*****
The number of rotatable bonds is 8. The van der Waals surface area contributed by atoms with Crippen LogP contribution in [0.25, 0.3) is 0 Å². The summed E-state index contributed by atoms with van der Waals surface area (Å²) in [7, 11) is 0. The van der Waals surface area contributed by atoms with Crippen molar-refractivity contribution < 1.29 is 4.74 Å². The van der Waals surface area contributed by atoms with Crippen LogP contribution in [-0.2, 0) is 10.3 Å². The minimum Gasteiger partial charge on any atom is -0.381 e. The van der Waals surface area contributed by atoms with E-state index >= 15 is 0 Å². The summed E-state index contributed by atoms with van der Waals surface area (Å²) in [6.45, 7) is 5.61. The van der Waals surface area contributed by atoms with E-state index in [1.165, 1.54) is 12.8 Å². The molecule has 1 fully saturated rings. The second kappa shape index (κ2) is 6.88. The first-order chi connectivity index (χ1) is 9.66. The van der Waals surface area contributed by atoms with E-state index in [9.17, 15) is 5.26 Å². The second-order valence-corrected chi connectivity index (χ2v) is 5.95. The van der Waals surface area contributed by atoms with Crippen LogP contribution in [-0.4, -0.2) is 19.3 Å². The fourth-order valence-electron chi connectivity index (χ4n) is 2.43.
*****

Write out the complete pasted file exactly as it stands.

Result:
The number of rotatable bonds is 8. The van der Waals surface area contributed by atoms with Crippen LogP contribution in [0.25, 0.3) is 0 Å². The summed E-state index contributed by atoms with van der Waals surface area (Å²) in [7, 11) is 0. The van der Waals surface area contributed by atoms with Crippen molar-refractivity contribution < 1.29 is 4.74 Å². The van der Waals surface area contributed by atoms with Crippen LogP contribution in [-0.2, 0) is 10.3 Å². The minimum Gasteiger partial charge on any atom is -0.381 e. The van der Waals surface area contributed by atoms with E-state index >= 15 is 0 Å². The summed E-state index contributed by atoms with van der Waals surface area (Å²) in [6.45, 7) is 5.61. The van der Waals surface area contributed by atoms with E-state index in [1.165, 1.54) is 12.8 Å². The molecule has 1 fully saturated rings. The second kappa shape index (κ2) is 6.88. The first-order chi connectivity index (χ1) is 9.66. The van der Waals surface area contributed by atoms with E-state index in [9.17, 15) is 5.26 Å². The second-order valence-corrected chi connectivity index (χ2v) is 5.95. The van der Waals surface area contributed by atoms with Crippen LogP contribution in [-0.4, -0.2) is 19.3 Å². The fourth-order valence-electron chi connectivity index (χ4n) is 2.43.